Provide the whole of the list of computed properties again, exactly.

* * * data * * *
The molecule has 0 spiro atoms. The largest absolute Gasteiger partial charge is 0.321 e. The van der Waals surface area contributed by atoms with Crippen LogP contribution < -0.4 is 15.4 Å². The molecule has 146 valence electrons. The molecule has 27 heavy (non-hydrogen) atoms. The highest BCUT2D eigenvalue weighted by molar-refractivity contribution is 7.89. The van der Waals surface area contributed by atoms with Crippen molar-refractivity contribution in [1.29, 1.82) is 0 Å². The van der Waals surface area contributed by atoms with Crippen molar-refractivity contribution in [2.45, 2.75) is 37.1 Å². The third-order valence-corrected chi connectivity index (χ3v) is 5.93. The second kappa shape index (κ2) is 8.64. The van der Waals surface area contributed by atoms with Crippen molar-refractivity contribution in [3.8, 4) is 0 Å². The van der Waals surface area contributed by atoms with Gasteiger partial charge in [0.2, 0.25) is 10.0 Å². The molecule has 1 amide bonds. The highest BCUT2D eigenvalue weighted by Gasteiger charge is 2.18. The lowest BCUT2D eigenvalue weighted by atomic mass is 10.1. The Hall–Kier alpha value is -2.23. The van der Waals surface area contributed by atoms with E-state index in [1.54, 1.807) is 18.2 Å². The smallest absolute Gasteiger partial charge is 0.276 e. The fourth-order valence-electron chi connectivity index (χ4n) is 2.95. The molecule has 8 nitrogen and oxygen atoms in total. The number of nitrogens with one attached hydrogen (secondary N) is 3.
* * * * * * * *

The molecule has 0 spiro atoms. The largest absolute Gasteiger partial charge is 0.321 e. The van der Waals surface area contributed by atoms with Crippen LogP contribution < -0.4 is 15.4 Å². The molecule has 146 valence electrons. The molecule has 27 heavy (non-hydrogen) atoms. The highest BCUT2D eigenvalue weighted by molar-refractivity contribution is 7.89. The van der Waals surface area contributed by atoms with Crippen molar-refractivity contribution in [1.29, 1.82) is 0 Å². The van der Waals surface area contributed by atoms with Crippen molar-refractivity contribution in [2.45, 2.75) is 37.1 Å². The third-order valence-corrected chi connectivity index (χ3v) is 5.93. The second kappa shape index (κ2) is 8.64. The van der Waals surface area contributed by atoms with Crippen molar-refractivity contribution in [3.8, 4) is 0 Å². The van der Waals surface area contributed by atoms with Gasteiger partial charge in [0.2, 0.25) is 10.0 Å². The molecule has 1 amide bonds. The highest BCUT2D eigenvalue weighted by Gasteiger charge is 2.18. The lowest BCUT2D eigenvalue weighted by atomic mass is 10.1. The Hall–Kier alpha value is -2.23. The van der Waals surface area contributed by atoms with E-state index in [1.54, 1.807) is 18.2 Å². The smallest absolute Gasteiger partial charge is 0.276 e. The fourth-order valence-electron chi connectivity index (χ4n) is 2.95. The molecule has 8 nitrogen and oxygen atoms in total. The number of nitrogens with one attached hydrogen (secondary N) is 3.